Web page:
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    Best Ways To Prevent Winter Moisture Problems

    January 21st, 2013 , Last Modified: January 21st, 2013
    Moisture is a Problem With Cold Winters

    Many homeowners who live in parts of the country where winters are severe find that they have problems with moisture in their homes as a result of the cold weather. When the moisture in the air comes in contact with cold surfaces in the home such as walls or windows, the moisture will condense and turn to droplets of water. Winter moisture can damage surfaces and lead to the growth of mold. Here are some best practices and tips in order to prevent that from happening.

    Use a Dehumidifier in Winter

    Fortunately, there are several things a homeowner can do to reduce the risk of moisture condensation on cold surfaces in the home. Here are some home improvement tips to reduce the likelihood of winter moisture condensation. One important way to reduce the buildup of moisture is to reduce the relative humidity of the air by using a dehumidifier.During winter months, the relative humidity in the home should be approximately 35%. A dehumidifier will remove excess moisture from the air which means there will be less winter moisture to form condensation on walls and other surfaces.

    Improve Air Circulation

    The presence of closed drapes and furniture that is placed too close to walls can cause moisture in the air to condense on the windows and walls. By leaving the drapes open and by moving furniture a few inches away from walls, air circulation in the room will be improved and it will be less likely that moisture will condense on cold surfaces.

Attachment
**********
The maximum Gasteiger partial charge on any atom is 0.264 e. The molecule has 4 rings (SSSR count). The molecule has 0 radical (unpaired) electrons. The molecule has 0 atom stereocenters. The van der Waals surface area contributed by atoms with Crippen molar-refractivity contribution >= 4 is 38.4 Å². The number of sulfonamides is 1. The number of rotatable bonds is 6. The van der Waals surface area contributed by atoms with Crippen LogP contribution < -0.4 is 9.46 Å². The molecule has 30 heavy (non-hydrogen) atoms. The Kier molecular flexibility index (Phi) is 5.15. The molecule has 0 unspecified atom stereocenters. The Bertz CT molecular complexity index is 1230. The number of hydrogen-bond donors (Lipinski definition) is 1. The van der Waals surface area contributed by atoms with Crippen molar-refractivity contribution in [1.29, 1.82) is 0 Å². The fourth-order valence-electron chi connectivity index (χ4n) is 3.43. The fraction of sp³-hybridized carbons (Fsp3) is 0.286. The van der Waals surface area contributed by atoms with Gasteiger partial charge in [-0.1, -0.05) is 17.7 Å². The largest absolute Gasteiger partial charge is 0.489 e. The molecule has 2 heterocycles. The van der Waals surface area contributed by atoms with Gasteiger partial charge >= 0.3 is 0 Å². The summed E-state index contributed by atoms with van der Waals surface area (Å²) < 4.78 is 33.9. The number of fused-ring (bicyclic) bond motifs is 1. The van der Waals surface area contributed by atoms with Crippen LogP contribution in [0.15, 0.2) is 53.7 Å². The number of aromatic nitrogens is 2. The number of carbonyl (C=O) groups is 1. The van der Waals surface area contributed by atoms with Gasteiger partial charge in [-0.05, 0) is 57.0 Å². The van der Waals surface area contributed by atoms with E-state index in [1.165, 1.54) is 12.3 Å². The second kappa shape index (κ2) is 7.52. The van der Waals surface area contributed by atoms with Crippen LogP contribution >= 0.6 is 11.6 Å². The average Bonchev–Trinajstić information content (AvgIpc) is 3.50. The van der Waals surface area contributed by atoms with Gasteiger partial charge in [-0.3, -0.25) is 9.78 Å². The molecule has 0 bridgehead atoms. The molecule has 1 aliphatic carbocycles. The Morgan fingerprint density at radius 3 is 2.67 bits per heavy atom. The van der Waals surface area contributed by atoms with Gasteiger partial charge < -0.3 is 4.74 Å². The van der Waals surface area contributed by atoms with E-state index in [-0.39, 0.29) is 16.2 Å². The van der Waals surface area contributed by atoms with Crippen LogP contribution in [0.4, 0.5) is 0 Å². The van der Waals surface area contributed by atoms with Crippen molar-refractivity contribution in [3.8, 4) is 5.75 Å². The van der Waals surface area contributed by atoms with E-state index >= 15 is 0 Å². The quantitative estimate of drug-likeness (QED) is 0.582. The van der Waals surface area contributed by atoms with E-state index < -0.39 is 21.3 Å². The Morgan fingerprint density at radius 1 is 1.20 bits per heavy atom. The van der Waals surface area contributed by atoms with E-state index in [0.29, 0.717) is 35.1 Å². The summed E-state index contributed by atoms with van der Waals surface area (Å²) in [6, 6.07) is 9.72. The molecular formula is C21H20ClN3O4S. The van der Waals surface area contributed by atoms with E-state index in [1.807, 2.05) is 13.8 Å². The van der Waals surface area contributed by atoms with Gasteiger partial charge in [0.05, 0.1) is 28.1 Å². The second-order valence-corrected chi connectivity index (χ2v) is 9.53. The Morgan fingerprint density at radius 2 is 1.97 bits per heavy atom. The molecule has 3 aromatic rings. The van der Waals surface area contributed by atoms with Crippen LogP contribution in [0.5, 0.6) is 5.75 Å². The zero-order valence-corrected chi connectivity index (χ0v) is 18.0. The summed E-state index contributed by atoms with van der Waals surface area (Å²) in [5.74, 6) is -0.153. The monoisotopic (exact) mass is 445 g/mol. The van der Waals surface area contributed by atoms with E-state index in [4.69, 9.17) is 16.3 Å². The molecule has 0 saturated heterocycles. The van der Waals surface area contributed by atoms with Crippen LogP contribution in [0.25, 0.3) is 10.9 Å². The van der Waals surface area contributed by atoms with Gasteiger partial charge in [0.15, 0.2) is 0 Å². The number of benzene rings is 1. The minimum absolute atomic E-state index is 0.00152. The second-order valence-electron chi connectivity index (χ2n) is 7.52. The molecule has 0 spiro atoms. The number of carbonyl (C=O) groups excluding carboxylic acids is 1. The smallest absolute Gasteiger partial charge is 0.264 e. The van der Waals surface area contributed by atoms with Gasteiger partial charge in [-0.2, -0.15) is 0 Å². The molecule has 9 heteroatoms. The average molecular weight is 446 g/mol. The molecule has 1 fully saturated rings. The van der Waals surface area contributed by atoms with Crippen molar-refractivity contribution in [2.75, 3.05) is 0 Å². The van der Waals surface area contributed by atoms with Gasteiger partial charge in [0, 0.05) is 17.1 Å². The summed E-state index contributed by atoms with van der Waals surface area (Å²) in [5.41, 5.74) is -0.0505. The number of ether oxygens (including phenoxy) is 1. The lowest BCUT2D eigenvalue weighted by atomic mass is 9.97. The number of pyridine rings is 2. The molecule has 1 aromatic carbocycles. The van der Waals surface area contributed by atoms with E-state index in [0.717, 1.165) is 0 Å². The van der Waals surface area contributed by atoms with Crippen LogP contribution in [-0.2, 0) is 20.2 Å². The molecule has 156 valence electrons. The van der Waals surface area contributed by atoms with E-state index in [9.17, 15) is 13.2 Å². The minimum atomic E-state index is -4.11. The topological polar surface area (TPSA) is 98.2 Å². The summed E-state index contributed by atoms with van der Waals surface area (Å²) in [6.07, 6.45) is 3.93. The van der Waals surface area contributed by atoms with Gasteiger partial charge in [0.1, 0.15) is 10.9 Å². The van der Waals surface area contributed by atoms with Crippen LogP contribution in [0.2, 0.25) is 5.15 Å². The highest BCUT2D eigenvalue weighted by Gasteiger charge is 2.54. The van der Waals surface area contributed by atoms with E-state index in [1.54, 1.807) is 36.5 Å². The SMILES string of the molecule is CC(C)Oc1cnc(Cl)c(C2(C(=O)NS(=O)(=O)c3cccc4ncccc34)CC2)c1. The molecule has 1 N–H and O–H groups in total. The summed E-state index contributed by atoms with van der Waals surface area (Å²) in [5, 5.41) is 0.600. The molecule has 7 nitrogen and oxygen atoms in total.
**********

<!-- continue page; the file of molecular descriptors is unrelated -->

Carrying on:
Use an Extra Layer of Protection

    If the windows in your home are of the single-pane type, they can get so cold that moisture in the air will immediately start to form droplets on the window at 30 degrees when the relative humidity is 35%. By putting on an extra layer of glass, you will create a barrier against the cold temperatures. This extra layer of glass can be a storm window or a thermal window. With a double-paned window, moisture will not condense on the glass until the temperature goes below zero. If you have a window with three panes of glass, the moisture will not condense until the temperature outside is 40 degrees below. If you are not able to afford double-pane windows, you can still get some protection by using a plastic covering taped over the windows.

    Use Those Fans!

    If a home is sealed very well against the outside elements, there is a potential for moisture to build up inside from activities such as taking baths, showers, or cooking. A bathroom fan and kitchen fan can be used to exhaust moist air outside so it will not cause condensation on the walls of the home. While this might up your energy cost, the alternative could be finding that come spring, a soggy patch of green ends up growing on your wall, costing you even more in the future.

    Tags: Winter Moisture, Fans, House moisture, dehumidifier, moisture condensation
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